Mazda’s view on electric motoring
The small and independent Japanese car manufacturer, Mazda, is presenting its first battery-electric vehicle (BEV) at the Tokyo Motor Show next week. Mazda stands for an original multi-solution approach to the energy transition problem.
Apart from the transition to (kinds of) electrical sustainable energy, Mazda wants to keep its “pursuit of driving joy.” In its plan for the next ten years (‘sustainable zoom-zoom 2030’), it wants to pay attention to the global earth, to society, and to people who live on/in it.
Life Cycle Analysis
To have a good idea of the ecological footprint of a vehicle, one should not only look at exhaust gases while in function, but also at the environmental impact when produced (known as well-to-wheel analysis) or even better to the entire lifecycle (from raw material to recycling). The latter is called Life Cycle Analysis or LCA.
Mazda is using LCA to come to its present strategy. It implies that the company chooses for smaller batteries (less pollution, lower cost). They word it like this: “batteries have to be as big as necessary but also as small as possible.”
Multiple Electrification Technologies
That’s the reason why Mazda is not only aiming at BEVs. In the future, the manufacturer will still offer its innovative SkyActiv X technology for ICE and apart from that BEVs, BEVs with a range extender, plug-in hybrids or full hybrids.
Where the aid of an ICE engine is needed for electric propulsion, Mazda will also use an original path. The engine/generator adjacent to the electromotor will be a rotary engine. It is compact, light, space-saving, and can run on gas, LPG, CNG, and even hydrogen.
Mazda’s European head of advanced engineering, Christian Schultze, is also believing in synthetic fuels. They also can bring their part of the solution, always considering the LCA approach as the leading perspective.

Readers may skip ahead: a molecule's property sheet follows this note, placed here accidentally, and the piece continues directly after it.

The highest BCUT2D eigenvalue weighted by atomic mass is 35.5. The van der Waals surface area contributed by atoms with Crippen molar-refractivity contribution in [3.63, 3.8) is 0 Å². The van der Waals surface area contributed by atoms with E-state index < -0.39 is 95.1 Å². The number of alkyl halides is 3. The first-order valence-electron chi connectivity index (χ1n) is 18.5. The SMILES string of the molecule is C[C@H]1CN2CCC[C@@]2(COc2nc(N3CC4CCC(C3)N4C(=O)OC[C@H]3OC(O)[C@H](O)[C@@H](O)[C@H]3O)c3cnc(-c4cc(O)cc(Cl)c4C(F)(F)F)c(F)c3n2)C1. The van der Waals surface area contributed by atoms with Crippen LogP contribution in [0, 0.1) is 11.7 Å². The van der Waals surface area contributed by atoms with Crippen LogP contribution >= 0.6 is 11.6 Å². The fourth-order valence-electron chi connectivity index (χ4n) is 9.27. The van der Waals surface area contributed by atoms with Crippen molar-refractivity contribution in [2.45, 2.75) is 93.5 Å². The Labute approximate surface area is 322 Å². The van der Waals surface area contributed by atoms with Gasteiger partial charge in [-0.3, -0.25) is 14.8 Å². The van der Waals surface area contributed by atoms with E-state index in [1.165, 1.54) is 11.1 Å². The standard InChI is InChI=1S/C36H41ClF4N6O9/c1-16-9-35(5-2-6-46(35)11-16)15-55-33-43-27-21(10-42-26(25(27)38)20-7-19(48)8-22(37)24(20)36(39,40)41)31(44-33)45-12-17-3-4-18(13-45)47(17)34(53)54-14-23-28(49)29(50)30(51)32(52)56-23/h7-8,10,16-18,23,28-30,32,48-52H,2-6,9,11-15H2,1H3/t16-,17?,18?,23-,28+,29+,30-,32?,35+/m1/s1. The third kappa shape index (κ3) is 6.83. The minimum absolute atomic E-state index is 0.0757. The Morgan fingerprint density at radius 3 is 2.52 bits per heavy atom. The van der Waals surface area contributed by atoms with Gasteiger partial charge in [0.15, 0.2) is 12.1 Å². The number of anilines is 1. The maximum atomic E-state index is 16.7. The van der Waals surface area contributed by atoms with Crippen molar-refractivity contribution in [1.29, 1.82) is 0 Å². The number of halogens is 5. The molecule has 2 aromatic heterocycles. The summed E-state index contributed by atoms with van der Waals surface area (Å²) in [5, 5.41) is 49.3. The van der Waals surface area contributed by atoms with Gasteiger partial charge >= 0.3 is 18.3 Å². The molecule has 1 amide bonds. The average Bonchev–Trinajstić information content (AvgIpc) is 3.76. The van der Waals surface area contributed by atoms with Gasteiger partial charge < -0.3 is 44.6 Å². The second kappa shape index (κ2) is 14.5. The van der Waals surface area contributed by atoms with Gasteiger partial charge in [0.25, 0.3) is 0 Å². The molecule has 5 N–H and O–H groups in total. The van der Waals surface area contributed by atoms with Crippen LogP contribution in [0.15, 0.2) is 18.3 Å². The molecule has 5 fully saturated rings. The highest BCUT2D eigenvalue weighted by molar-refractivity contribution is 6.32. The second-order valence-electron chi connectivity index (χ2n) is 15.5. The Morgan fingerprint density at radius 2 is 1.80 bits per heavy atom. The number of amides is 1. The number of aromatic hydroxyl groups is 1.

Testing the e-TPV
Before the real new EV is being shown at the Tokyo Motor Show next week, we had the chance to briefly test-drive the electric TPV or technical proof vehicle, an EV prototype including all the new EV technology under a ‘common’ CX 30 hull.
The new EV platform includes a 355 V electric system with a synchronous electric motor developing 105 kW and 265 Nm of torque. The battery pack has a capacity of 35,5 kWh. We didn’t get an idea yet of consumption or range.
Mazda wants its vehicles and drivers to live harmoniously together ( ‘Jinba Itai’). Hence the attention for driving pleasure and the concern that ‘normal’ people don’t feel lost in an EV. So they want their BEV to behave naturally and consistent, while braking, steering, and accelerating.
That’s the reason why they integrated a sound system in the car that lightly mimics the acceleration of a ‘normal’ ICE vehicle, while regenerative braking will be modulable so that people don’t feel too overwhelmed coming from a traditional car.
During our short test drive, the ‘disguised’ CX 30 EV prototype drove nicely and comfortably through the outskirts of Frankfurt. On the highway, it obtained a top speed of 140 km/hour, and the progression in urban zones was smooth and discrete. The objective is that it can be driven by anyone without having to adapt too much.
Concerning range anxiety related to the size of the battery, Schultze cited to recent studies. The University of Dresden has done a study among new EV drivers and has seen that range anxiety usually disappears after five weeks.
People change their mobility behavior, or they still have another car. Another study of the Fraunhofer institute tells us that the optimum size of a battery pack is the one providing 150 km of range when CO2 and environment are your first preoccupations.
If people are still feeling anxious about such a range, they can choose for the range extender or hybrid solution, says Mazda. But in urban and suburban areas, most people don’t need a more significant range, mainly because the charging infrastructure will still improve.